Weis’ emotions about the dunk are nuanced. There is part of him that appreciates the historic nature of the moment, the raw magic of what Carter did. And yet he also remains angry about the way people continue to remind him about the dunk more than 20 years later, particularly because he thinks it is indicative of what he dislikes most about French sports fans.

“People in France like to hate,” Weis says, mentioning the racist vitriol fans spewed on soccer phenom Kylian Mbappé after a missed penalty kick.

Weis draws a connection between his experience with the dunk and the biggest fear he has for Wembanyama.

“Now, he’s good,” Weis says. “But if something wrong happens? He’s going to be the worst guy ever. It’s what happens here. It happens all the time.” He shrugs. “It happened to me.”

Mostly, Weis sees the dunk as an event that changed something, an event that transformed something that could have — and maybe should have — been pure bliss.

Winning the silver medal at the 2000 Olympics was a big deal for Weis. “I’m the only Frenchman to have won a silver medal and commentated on one!” he says, noting that he called games at the 2020 Olympics when France took second place again.

This has long been the problem: Weis wants to be proud of his Olympics, wants to be proud of a career that had that silver medal and a French league title and defensive player of the year awards in Spain. He wants to believe all of it meant something. He knows it does. It’s just hard to remember something one way when the whole world is telling you they remember it as something else.

In some ways, the dunk and its aftermath became a cipher for how Weis saw himself. So as Weis rediscovered his love for the things in his life that make him happy in recent years, he reckoned with his own questions about the dunk in the same way he reckoned with so many of the other questions that bounced around inside his head.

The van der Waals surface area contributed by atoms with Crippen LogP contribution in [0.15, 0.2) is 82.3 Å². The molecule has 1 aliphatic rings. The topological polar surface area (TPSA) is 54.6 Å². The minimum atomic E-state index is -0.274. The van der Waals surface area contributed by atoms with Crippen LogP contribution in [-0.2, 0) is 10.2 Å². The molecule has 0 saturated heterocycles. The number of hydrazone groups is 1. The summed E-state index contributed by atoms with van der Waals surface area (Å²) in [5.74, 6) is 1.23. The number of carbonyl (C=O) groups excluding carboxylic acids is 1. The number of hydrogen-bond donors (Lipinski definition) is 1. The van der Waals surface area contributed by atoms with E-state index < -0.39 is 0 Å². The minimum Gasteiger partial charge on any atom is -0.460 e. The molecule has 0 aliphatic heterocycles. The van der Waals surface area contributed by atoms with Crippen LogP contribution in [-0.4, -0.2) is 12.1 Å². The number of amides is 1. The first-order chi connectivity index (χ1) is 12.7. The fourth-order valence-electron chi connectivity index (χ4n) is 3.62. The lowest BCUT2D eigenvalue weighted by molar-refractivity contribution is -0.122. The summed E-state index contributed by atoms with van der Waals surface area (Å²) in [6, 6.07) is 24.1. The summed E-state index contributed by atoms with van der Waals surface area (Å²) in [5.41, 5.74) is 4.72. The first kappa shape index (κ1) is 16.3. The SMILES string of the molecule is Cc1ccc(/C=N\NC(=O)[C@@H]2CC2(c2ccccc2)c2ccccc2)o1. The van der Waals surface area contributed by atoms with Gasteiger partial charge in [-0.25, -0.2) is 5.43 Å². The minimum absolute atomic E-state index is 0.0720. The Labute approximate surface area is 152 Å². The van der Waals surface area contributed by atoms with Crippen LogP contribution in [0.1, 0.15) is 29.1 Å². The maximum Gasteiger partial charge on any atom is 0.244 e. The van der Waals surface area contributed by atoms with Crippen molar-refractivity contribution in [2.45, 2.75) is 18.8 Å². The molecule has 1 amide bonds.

What if he’d stepped to the side as Carter came toward him? What if he’d knocked Carter down?

What if a team other than the Knicks drafted him?

What if the doctor in Spain never told him and Celia that Enzo had autism? What if he had reacted differently to the news? What if his father hadn’t ignored his fear?

What if Enzo could shoot baskets with him?

It was too much. And ultimately, Weis realized he had to accept that the answers don’t matter.

“I stopped thinking about the past so much,” Weis says. “Because it does nothing.”

He reconnected with his parents after years of not speaking to them. When his father died last year, there was no anger, no pain about things unsaid. Jean-Claude had finally told Weis, many times, how his heart swelled when he heard his son on TV. How proud he was to see the way he treated his family. Weis’ mother now texts him before every game he commentates, even in the middle of the night.

With Enzo, Weis stopped wishing, day after day, that he could play basketball with his son, and found other ways to bond that make him feel like he is the parent he is supposed to be: Walking in the forest together and holding hands and swimming in the pool because Enzo has always loved the water. Sometimes, at night, if a basketball game that Weis is working is on TV, Enzo will perk up and turn his head and say, “That’s Papa Fred!” with pride.

“He’s my beautiful boy,” Weis says of Enzo, who is 21. “Sometimes we wrestle, and he’s so big it’s hard to take him down.”

With Celia, it was trickier. The couple separated in 2016 (though they still talk every day), and Weis soon found love with a woman who has little knowledge — and even less interest — in basketball.

Her name is Fanny. The first time Weis got her tickets to a game he was broadcasting, he glanced over and saw her reading a book. The next time he got her tickets, he saw her watching a movie on her phone. “I don’t get her tickets anymore,” Weis says, laughing.

Weis and Fanny talk about film and television, about the cats and dogs and 14 chickens they have at their house. Mostly, they talk about anything that isn’t basketball.